Wednesday, September 7, 2011

James Wood

[Keith Moon's drumming is] like an ideal sentence, a sentence I have always wanted to write and never quite had the confidence to do; a long, passionate onrush, formally controlled and joyously messy, propulsive but digressively self-interrupted, attired but dishevelled, careful and lawless, right and wrong.  Such a sentence would be a breaking out, an escape.  And drumming has always represented for me that dream of escape, when the body surrenders its awful self-consciousness.

(From a New Yorker essay about Keith Moon, the Who's original drummer.  Moon died of a drug overdose on this date in 1978.  It's fun to watch video of him performing even when he's faking it.)

Tuesday, September 6, 2011

Margaret Drabble

Human contact seemed to her so frail a thing that the hope that two people might want each other in the same way, at the same time, and with the possibility of doing something about it, seemed infinitely remote.

Ain't that the truth!  From her 1969 novel, The Waterfall -- the 5th of her 17 novels.  Drabble's older sister is novelist A. S. Byatt, who won the Booker Prize in 1990 for her novel Possession.  Both of them know plenty about bad romance.

Margaret Drabble in 1965

Monday, September 5, 2011

John Smith

[Y]ou must obey this now for a Law, that he that will not work shall not eat (except by sickness he be disabled): for the labors of thirty or forty honest and industrious men shall not be consumed to maintain an hundred and fifty idle loiterers.

From his 1624 book, The General History of Virginia, New England, and the Summer Isles.  

John Smith was such a troublemaker during the 1607 voyage from England to Jamestown that the commander of the expedition wanted to execute him.  But Smith cleaned up his act and was elected president of the colony in September 1608.  Shortly thereafter, he issued the order quoted above.  

Smith's pronouncement was taken almost word for word  from II Thessalonians 3:10 -- "He who does not work, will not eat."  

Happy Labor Day!

Sunday, September 4, 2011

Randy Newman

From the South Bay to the Valley
From the West Side to the East Side
Everybody's very happy
'Cause the sun is shining all the time
Looks like another perfect day
I love L.A.!

From Randy Newman's 1983 song, "I Love L.A."

On this date in 1781, Los Angeles was founded by 44 Spanish settlers.  It's original name was El Pueblo de Nuestra Senora La Reina de los Angeles de Porciuncula, or "The Village of Our Lady, the Queen of the Angels of Porziuncola."  (Porziuncola is a small church in Italy that tradition says was given to St. Francis of Assisi, who founded the Franciscan Order there.)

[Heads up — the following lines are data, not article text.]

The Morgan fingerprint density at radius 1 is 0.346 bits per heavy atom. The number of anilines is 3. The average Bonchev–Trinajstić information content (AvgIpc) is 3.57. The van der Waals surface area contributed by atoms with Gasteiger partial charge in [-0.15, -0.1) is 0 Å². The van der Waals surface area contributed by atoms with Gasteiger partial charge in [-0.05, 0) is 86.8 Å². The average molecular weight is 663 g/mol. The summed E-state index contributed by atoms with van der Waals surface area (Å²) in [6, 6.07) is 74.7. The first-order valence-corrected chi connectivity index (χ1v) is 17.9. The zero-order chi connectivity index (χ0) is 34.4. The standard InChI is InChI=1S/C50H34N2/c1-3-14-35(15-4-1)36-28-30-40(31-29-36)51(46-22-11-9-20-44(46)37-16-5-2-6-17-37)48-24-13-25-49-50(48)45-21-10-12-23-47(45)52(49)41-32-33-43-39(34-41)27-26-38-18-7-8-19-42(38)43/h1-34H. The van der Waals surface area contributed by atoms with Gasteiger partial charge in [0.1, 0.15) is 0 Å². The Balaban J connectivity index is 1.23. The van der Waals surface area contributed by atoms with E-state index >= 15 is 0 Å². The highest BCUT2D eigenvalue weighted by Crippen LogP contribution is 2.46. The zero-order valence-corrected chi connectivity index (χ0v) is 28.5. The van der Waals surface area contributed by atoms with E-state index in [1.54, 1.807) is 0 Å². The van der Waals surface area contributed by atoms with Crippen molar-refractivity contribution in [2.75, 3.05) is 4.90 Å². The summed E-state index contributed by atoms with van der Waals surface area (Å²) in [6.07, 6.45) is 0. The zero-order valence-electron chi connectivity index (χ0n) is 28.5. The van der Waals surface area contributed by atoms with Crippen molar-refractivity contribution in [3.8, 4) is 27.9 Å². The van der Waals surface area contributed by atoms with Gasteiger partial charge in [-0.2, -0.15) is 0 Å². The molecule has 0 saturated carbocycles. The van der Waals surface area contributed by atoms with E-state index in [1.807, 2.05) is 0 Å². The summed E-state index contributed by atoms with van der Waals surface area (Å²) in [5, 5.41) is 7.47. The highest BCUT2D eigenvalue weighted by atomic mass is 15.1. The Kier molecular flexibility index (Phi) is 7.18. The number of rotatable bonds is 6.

Saturday, September 3, 2011

Pauline Kael

After one of those terrible lovers' quarrels that leave one in a state of incomprehensible despair, I came out of the theater, tears streaming, and overheard the petulant voice of a college girl complaining to her boyfriend, "Well I don't see what was so special about that movie."  I walked up the street, crying blindly, no longer certain whether my tears were for the tragedy on the screen, the hopelessness I felt for myself, or the alienation I felt from those who could not experience the radiance of Shoeshine.  For if people cannot feel Shoeshine, what can they feel? . . . 

Later I learned that the man with whom I had quarreled had gone the same night and had also emerged in tears.  Yet our tears for each other, and for Shoeshine did not bring us together.  Life, as Shoeshine demonstrates, is too complex for facile endings.

From her review of Shoeshine, a 1946 film directed by Italian neorealist director, Vittoria de Sica.

Kael was the film critic for the New Yorker from 1968 to 1991.  Her reviews often incorporated autobiographical elements -- she rebelled against the "term-paper pomposity" and "saphead objectivity" of other film critics. 

Pauline Kael died on this date in 2001.

Friday, September 2, 2011

Notorious B.I.G.

There's gonna be a lot of slow singin', and flower bringin'
If my burglar alarm starts ringin'
Whatcha think all the guns is for?
All purpose war, got the Rottweilers by the door . . .
Touch my cheddar, feel my Beretta

From "Warning," one of the singles from his 1994 debut album, Ready to Die

Christopher Wallace -- a/k/a "Biggie Smalls" and "The Notorious B.I.G." -- was 26 years old when he was killed in a drive-by shooting after attending the annual "Soul Train" Music Awards in Los Angeles.  His murder, which occurred only six months after the murder of Tupac Shakur, was never solved.

Biggie is widely considered to be one of the five greatest rappers of all time -- many would say he is numero uno.  No had better or more effortless-sounding flow, and he had a talent for piling up the maximum number of rhymes in the minimum amount of time.  (FYI, "cheddar" = "cheese" = "$$$.")

September is a very special month because it has five "Rap Fridays" -- not just four, like most months.  Each of those five September "Rap Fridays" will feature the words of the Notorious B.I.G.

Thursday, September 1, 2011

Alan Dershowitz

The defendant wants to hide the truth because he's generally guilty.  The defense attorney's job is to make sure the jury does not arrive at that truth.
From a 1982 interview.  In 1967, when he was 28, he became the youngest full professor in Harvard Law School's history.  He is best-known for handling the appeals of a number of celebrities convicted of serious crimes, including Mike Tyson, Patricia Hearst, and Jim Bakker.

Reversal of Fortune, his 1985 book about his successful appeal of Claus von Bülow's conviction for the attempted murder of his heiress wife, Sunny, was the basis for the 1990 movie of the same name.  

Today is Dershowitz's 73rd birthday.